Since AE-SNinduced cytotoxicity in a caspase-3- independent manner, cotreatment of AE-SN with apoptotic activators may further enhance cytotoxicity in tumor cells. AE-SN co-treatment significantly enhanced cytotoxicity in all tested chemotherapy drugs. Although HT-29 is a more AE-SN-resistant cell line, a low dose of AE-SN at 0.5 mg/mL still demonstrated a synergistic effect as good as a higher dose of 1 mg/mL with all tested drugs. AE-SN-induced LC3 A/B II accumulation was also present in cisplatin/doxorubicin/docetaxel-treated cells, and cleaved caspase-3 was induced by these chemotherapeutic drugs in DLD-1, but not HT-29 cells. Meanwhile, 5-Fu treatment induced cell death independent of activation of caspase-3- in both cell lines. Both caspase-3 dependent/independent cell death induced by chemotherapeutic drugs can be further enhanced by AE-SN treatment. Compared with AE-SN treatment alone, co-treatment with chemotherapeutic drugs decreased the fold induction of LC3 A/B II in both cell lines. For example, cotreatment of 1 mg/mL AE-SN and 5 μM doxorubicin decreased the induction fold from 12.83 and 7.08-fold to 2.09 and 2.05-fold in DLD-1 and HT-29 cells, respectively. Moreover, higher fold induction of LC3 A/B II accumulation was observed in HT-29 compared with that absaved in DLD-1 cells (3.35- versus 4.78-fold) with co-treatment of cisplatin and AE-SN. This suggests that treatment with chemotherapeutic drugs may disrupt AE-SN-induced autophagy in colorectal carcinoma cells regardless of the synergistic cytotoxic effects observed under AE-SN co-treatment, and this disruption may differ by cancer cell types and selected chemotherapeutic drugs. Interestingly, autophagy activated by AE-SN on DLD-1 and HT-29 cells had no protective effect against all tested chemotherapeutic drugs. This finding supported the previous study using autophagic inhibitors, and suggested AE-SN induced autophagy did not play a protective role in HT-29 and DLD-1 cells. Further investigation on the relationship of AE-SN-induced autophagy and cell death may help clarify the molecular mechanism involved in the drug cross-interaction. Collectively, these results indicate that AE-SN is a potential candidate for integration in chemotherapeutic regimens.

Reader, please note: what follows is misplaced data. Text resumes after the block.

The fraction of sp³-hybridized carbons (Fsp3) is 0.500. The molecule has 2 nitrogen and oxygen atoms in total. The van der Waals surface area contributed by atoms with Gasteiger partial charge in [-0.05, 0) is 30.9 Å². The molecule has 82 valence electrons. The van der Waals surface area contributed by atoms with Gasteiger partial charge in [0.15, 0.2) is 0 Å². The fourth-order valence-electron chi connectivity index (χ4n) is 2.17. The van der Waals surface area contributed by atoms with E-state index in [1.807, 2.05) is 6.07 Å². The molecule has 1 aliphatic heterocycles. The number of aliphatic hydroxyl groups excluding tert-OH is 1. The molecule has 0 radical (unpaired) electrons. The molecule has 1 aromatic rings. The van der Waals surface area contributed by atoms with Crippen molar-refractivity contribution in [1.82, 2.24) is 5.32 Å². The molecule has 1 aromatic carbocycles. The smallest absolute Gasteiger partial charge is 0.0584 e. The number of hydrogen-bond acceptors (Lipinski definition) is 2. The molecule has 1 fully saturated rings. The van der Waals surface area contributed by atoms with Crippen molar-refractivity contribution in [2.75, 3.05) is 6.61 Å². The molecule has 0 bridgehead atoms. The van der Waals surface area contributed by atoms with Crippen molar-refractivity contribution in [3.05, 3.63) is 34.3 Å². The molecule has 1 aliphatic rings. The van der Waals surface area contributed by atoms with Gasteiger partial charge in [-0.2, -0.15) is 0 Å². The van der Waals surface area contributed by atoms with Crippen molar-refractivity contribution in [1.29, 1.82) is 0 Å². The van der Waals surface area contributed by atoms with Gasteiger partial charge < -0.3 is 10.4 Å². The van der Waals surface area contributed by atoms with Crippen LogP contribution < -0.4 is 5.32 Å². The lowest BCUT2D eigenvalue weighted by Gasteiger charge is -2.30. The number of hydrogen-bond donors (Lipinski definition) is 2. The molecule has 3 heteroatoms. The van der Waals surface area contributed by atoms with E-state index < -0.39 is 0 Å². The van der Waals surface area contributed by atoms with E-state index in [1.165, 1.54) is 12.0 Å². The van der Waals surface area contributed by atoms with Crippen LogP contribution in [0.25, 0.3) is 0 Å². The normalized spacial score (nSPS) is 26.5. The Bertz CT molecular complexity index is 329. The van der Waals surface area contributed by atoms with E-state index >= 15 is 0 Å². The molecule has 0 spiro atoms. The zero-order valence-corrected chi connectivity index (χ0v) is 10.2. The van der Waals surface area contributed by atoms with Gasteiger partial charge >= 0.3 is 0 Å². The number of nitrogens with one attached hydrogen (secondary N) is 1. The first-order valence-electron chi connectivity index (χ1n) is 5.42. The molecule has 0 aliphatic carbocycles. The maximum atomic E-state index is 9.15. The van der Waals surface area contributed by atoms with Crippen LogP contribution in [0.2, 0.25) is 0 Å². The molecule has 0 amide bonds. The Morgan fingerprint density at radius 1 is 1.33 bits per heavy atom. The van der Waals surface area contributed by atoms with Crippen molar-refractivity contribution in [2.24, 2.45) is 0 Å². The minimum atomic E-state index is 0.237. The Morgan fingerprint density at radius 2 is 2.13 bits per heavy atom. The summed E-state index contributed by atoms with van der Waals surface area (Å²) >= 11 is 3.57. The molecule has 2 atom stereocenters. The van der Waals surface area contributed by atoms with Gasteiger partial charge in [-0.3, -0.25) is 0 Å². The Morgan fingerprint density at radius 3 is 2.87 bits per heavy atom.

Although AE-SN demonstrated an observed tumor suppression efficacy alone and was also capable of enhancing tumor cell death induced by chemotherapeutic drugs the in vitro evidence provided here requires further verification in vivo. In order to assess the tumor suppression efficiency in vivo, the optimal administration approach and dosage of AE-SN alone or in combination with individual chemotherapeutic drugs must be further examined with appropriate animal cancer models. Any unexpected adverse effects of the application of AE-SN must be carefully investigated in vivo prior to consideration for further clinical trials. AE-SN dramatically reduced the IC50 doses of all tested chemotherapeutic drugs. Reduced dosage of chemotherapeutic drugs also suggests potentially more tolerance of adverse effects by colorectal cancer patients.

5. Conclusion

In this study, AE-SN demonstrated a tumor suppression efficacy against DLD-1 and HT-29 human colorectal carcinoma cells and further enhanced tumor cell death with tested chemotherapeutic drugs in human colorectal carcinoma cells. AE-SN induced tumor cell death in a caspase-3- independent manner on HT-29 and DLD-1 cells with activation of autophagy. Although the full mechanism of AE-SN-induced cell death was still unclear, AE-SN was capable of enhancing cell death activated by cisplatin/doxorubicin/docetaxel/5-Fu (Figure 6). In conclusion, AE-SN is a potential candidate to development of the complementary for colorectal cancer.

Conflict of Interests

The authors declare that there is no conflict of interests.

Authors’ Contribution

Chen-Jei Tai and Chien-Kai Wang contribute equally to this work.


This work was supported by Chi Mei Medical Center (101CM-TMU-12-3).